We have the technology and the resources to live in harmony with the global ecosystem and each other, but socioeconomic hierarchy prevents this technical reality from being actuated. For scarcity is a precondition of profit. The more scarce a specific resource/good/service is, the more one can sell the resource/good/service for. And this means an access abundance of a particular resource such as shelter or food is actually bad for profit maximization (which is the law of capitalism). Scarcity is literally reinforced due to the basic incentive system inherit within the market. Throwing a moral imposition of non violence onto an economic system that is based on the artificial scarcity of the basic necessities of life is about as much good as the laws “thou shalt not kill” and “thou shalt not steal”. Historically, rulers who enforce “thou shalt not kill/steal laws” tend to be exempt from their own laws. These verbal/written proclamations do nothing to alleviate the root causes of murder and theft. People consistently conflate a law with conditions that actually prevent authoritarian behavior. There often needs to be other rules in place to allow other rules to be followed. Ethical behavior we wish to see needs to be reinforced by other rules. Authoritarian behavior is tied to a dialogue of unmet needs/abuse/ignorance/malevolence and the systems that enforce unmet needs/abuse/ignorance/malevolence. There is an attempt to trow the moral imposition of “thou shalt not privately own the means of production” on to the market by mutualists. And when worker owned co-operatives exist in a market, they must be subservient to market pressures such as cost efficiency and competition. The best way to maximize money within a market system is to privately own the means of production and extract surplus value from workers. Worker ownership over the means of production can exist to certain degrees within a market system, but the very incentives of a market system reward private ownership over the means of production.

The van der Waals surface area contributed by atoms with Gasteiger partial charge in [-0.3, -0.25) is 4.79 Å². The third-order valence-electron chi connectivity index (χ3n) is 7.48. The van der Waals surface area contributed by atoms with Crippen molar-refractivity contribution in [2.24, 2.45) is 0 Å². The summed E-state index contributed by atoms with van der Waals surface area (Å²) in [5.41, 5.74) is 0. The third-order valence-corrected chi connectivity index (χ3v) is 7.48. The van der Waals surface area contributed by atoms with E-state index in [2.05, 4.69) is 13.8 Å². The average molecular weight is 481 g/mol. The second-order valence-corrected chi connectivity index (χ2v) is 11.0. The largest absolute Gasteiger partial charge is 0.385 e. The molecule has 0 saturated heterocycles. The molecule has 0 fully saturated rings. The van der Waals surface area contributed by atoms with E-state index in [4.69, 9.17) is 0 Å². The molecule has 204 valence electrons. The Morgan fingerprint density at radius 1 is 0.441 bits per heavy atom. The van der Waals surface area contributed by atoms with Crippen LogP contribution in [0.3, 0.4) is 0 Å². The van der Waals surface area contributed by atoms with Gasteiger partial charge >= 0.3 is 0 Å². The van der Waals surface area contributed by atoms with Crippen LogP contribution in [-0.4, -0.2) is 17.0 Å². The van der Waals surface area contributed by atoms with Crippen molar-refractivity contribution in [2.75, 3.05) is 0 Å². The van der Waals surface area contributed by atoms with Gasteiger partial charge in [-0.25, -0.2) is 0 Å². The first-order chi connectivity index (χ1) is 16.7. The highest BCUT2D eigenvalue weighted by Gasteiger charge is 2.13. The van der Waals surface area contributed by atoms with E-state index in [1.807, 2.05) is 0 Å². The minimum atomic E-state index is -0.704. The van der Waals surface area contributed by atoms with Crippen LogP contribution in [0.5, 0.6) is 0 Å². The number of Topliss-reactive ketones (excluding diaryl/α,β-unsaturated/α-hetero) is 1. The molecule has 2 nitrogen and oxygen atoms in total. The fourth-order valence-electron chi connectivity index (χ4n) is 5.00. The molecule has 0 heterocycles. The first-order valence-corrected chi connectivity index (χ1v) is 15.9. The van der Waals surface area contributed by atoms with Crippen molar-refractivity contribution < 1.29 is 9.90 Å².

All ideas have been given to us by our environment. We are standing on the shoulders of giants who have stood upon the shoulders of giants who have stood upon the shoulders of giants. Yet we fight over the fruits of labor given to us by dead and living humans. Private property is not based on needs, nor is it based on use. Private property is based on privately owning/managing that which others use. Personal property(items intended for personal use) involves claims to that which one uses, whereas private property  involves ownership claims to that which is used by others. If you don’t want people to steal the ___ you are using from you, declaring ___ your property does not stop theft. If you want to stop theft you need to create an access abundance of the necessities of life. The way we manage our resources needs to be based on needs, use, gift, and environmental concern rather than centralization of economic/political power if wellbeing is our end goal. And from the viewpoint of wanting to meet human needs and adhere to ecological principles, the more we share resources in library-esque access centers the better. And of course we are dependent upon our global ecosystem. If we destroy our global ecosystem through the inefficient and violent use of resources, we destroy the foundation we are dependent upon.